Join tens of thousands of cancer fighters, survivors, and supporters who understand. Why Join?

Dear Cancer, I Think About the World I Am a Part of and the World I Will Never Be a Part of

September 27th, 2019 |

by Sakshi | Survivor: Thyroid Cancer    Connect


Dear Cancer, 

I was seated on the chair right beside the doctor. The doctor was examining my FNAC reports. She quickly took hold of the blood test reports lying under the FNAC reports, adjusted her specs, took a deep breath and with a warm yet firm tone said, 

"You have papillary carcinoma of the thyroid gland. Basically, it's thyroid cancer.

As soon as these words fell in my ear, my thoughts raced backward instead of racing forward. I couldn't process where I was, I was simply staring at my doctor trying to register what just happened. On my left were my parents. I could see my father speaking to the doctor but my mind could hardly process what their conversation was about. My mother was seated right next to my father and I could see tears welling up in her eyes. 

I couldn't have thought that I would meet you in such a surprising way. Of course, you were not welcome. You were despised and even after my combined efforts of killing you, you chose to not give up.

The month that followed was even more adventurous. On one side were the oncologists all geared up to rage a war against you, and on the other side, you had arrested my butterfly-shaped gland in an attempt to destroy it. 

The war was excruciating. It lasted for 8 long hours in the operation theatre. You were taken out of my body but the butterfly-shaped gland had to be removed as well, so was it really your victory?

You had been removed. I was relieved. Or rather, I was told to be relieved because who knew that you actually never leave the people you meet. There's always some part of you residing in them. 

In order to stop you from coming back, I was asked to take a radioiodine therapy and go into a semi-isolation period for a week. Although I like spending time alone, believe that those were the most distressful 7 days of my life.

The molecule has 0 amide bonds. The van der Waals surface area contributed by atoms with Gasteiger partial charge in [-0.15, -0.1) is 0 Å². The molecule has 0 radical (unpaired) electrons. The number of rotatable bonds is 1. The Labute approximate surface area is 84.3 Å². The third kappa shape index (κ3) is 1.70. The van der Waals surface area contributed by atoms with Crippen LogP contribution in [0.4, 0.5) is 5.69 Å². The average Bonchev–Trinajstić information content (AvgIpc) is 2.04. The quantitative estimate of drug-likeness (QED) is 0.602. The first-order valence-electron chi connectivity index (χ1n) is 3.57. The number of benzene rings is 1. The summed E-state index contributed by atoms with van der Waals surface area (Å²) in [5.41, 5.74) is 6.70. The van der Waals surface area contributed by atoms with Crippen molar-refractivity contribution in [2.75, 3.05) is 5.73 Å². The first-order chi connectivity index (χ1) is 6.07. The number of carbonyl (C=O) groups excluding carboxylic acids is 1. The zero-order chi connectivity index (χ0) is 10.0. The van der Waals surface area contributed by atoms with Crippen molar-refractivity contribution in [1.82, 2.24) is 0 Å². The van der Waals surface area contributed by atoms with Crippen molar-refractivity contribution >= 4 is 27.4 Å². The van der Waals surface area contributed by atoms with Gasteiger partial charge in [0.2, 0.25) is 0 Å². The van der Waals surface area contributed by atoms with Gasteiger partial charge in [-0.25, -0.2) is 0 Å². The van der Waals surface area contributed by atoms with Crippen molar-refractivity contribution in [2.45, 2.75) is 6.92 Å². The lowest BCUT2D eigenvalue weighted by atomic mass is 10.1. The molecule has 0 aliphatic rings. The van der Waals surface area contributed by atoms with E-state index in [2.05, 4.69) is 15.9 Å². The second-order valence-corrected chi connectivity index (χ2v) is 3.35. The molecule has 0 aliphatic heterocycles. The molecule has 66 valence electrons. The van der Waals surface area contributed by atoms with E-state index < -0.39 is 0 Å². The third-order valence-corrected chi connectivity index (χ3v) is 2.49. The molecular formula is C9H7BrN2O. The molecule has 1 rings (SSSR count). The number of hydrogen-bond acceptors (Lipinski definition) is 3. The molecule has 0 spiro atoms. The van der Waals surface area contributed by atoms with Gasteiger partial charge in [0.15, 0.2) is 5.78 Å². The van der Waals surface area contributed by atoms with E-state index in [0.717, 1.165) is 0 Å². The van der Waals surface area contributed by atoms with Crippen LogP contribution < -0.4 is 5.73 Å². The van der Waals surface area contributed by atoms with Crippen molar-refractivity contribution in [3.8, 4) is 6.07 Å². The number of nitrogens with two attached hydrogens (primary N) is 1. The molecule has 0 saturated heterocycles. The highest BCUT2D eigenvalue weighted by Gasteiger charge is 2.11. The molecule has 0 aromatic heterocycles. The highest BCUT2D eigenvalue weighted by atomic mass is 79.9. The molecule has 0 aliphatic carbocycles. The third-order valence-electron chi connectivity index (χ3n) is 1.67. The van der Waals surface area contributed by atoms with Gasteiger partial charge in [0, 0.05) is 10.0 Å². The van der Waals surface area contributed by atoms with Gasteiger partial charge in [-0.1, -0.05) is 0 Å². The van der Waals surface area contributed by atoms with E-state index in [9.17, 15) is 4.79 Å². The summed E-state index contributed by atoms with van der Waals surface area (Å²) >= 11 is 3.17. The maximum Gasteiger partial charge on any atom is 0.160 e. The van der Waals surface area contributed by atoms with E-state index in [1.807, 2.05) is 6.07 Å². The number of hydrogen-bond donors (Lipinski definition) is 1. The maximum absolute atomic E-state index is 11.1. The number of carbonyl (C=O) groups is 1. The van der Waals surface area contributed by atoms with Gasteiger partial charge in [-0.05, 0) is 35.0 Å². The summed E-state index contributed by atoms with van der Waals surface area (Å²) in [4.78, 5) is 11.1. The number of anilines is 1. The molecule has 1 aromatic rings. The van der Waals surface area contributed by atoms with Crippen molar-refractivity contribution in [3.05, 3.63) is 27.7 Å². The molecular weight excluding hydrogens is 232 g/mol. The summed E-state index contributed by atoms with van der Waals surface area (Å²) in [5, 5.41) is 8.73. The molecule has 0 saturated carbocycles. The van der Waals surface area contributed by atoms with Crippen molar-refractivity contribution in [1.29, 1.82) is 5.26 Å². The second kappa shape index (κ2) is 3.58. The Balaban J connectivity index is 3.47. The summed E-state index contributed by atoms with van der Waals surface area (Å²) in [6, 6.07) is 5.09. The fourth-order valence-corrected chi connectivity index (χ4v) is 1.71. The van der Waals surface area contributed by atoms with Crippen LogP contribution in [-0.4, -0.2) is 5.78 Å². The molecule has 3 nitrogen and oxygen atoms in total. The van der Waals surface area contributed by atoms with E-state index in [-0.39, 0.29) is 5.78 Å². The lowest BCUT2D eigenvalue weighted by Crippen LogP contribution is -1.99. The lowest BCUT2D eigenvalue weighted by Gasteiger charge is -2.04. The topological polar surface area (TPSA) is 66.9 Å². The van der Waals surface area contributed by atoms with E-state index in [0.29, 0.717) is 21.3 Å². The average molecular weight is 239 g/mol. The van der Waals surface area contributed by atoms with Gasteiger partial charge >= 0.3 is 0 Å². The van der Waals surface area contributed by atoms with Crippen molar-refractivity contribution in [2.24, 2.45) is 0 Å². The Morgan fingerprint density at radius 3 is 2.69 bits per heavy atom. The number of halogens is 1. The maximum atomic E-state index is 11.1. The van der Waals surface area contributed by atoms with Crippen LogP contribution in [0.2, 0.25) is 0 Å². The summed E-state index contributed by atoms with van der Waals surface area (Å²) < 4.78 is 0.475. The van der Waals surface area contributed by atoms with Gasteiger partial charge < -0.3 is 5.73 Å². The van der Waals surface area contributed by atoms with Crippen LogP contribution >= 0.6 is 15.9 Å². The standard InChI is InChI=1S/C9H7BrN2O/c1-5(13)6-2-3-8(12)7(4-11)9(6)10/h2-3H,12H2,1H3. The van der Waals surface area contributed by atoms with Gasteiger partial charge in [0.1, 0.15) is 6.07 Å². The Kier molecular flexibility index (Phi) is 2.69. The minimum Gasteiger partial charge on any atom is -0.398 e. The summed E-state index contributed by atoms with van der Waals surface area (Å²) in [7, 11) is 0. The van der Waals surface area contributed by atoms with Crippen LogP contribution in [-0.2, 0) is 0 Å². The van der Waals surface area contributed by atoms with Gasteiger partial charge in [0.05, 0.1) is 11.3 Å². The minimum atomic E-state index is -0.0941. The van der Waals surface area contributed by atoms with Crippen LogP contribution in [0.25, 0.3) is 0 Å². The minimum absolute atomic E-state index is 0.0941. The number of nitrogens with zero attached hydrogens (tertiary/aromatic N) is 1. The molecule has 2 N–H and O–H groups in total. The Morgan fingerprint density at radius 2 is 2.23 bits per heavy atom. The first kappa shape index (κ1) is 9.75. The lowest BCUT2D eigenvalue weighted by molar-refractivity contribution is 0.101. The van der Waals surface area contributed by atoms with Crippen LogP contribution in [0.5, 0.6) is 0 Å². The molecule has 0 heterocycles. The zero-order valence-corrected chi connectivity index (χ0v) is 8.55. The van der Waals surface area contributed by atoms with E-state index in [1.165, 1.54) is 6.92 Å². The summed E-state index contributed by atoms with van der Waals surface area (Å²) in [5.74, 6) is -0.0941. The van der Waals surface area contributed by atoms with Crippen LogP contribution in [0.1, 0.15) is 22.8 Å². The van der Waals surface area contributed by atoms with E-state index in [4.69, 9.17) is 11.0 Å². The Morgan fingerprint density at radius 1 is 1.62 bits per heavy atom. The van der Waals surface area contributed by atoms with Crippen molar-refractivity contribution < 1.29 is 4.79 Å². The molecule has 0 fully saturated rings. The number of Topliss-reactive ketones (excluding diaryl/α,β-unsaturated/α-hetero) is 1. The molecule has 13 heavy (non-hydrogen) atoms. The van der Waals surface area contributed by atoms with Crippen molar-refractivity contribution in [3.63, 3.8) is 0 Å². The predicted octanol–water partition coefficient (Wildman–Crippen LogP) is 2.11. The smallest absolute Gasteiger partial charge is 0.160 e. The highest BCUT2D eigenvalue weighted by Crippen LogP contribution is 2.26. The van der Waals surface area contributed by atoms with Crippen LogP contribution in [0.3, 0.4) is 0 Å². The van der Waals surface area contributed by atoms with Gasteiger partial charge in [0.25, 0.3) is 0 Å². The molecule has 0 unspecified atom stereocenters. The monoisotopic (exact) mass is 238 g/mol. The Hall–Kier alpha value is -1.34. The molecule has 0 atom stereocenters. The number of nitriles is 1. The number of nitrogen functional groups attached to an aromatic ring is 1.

I thought now that I had finally left you, that I can get back to life, but I was wrong...again. Even though you had been gone long back, you still stuck to my identity. 

It was spring of 2018. They say, "Spring breathes new life into the world around us." But, who knew that my life would be at stake again. My follow-up reports were not normal. I was awaiting the doctor's final call. My mind was not in its place and to be honest, I never wanted to see you again. I wanted to spill out all my emotions, all my pain. But, I thought, no one would get me. Yet, I was wrong, again. 

I rushed to my teacher. She knew my past, she knew that I had met you. I opened my bottle of emotions, told her everything and she listened to all of them with all the patience and in return embraced me with warmth. At that very moment, I felt that even if I have to see you again, I'll do that with all the strength because I have someone who I can fall back on. My reports were dicey but did not show your presence. However, I was warned that you can meet me anytime, most probably, out of the blue. 

The reports might show that you're gone, but are you really gone? You reside in me in the form of scanxiety, in the form of guilt that takes a toll on me whenever I see the medical bills and my parents struggling to get you out. You reside in me in the form of uncertainty, and, most importantly, in the form of diffidence that has made me internalize the notion that, I would never be able to lead a normal life like a normal person. 

I no longer see you solely as my identity although you continue to be a part of it. But, each time I look at myself in the mirror while brushing my hair or wearing a neck piece, the moment I see the mark left by sutures, I remember you and think about the world I am a part of, and the world I would never be a part of. 

 

(Not Yours),

Sakshi.


Sign up to join our community here to continue the conversation.

Want to blog with us ? Learn more here.

Sakshi's picture
Top
Blogger
Sakshi   

Sakshi was diagnosed with Thyroid cancer in 2017. Today, she calls herself a survivor, and thanks cancer for making her realize the intensity of pain, and for also invigorating her so that she can be empathetic to other people's struggles. 


Comments

Top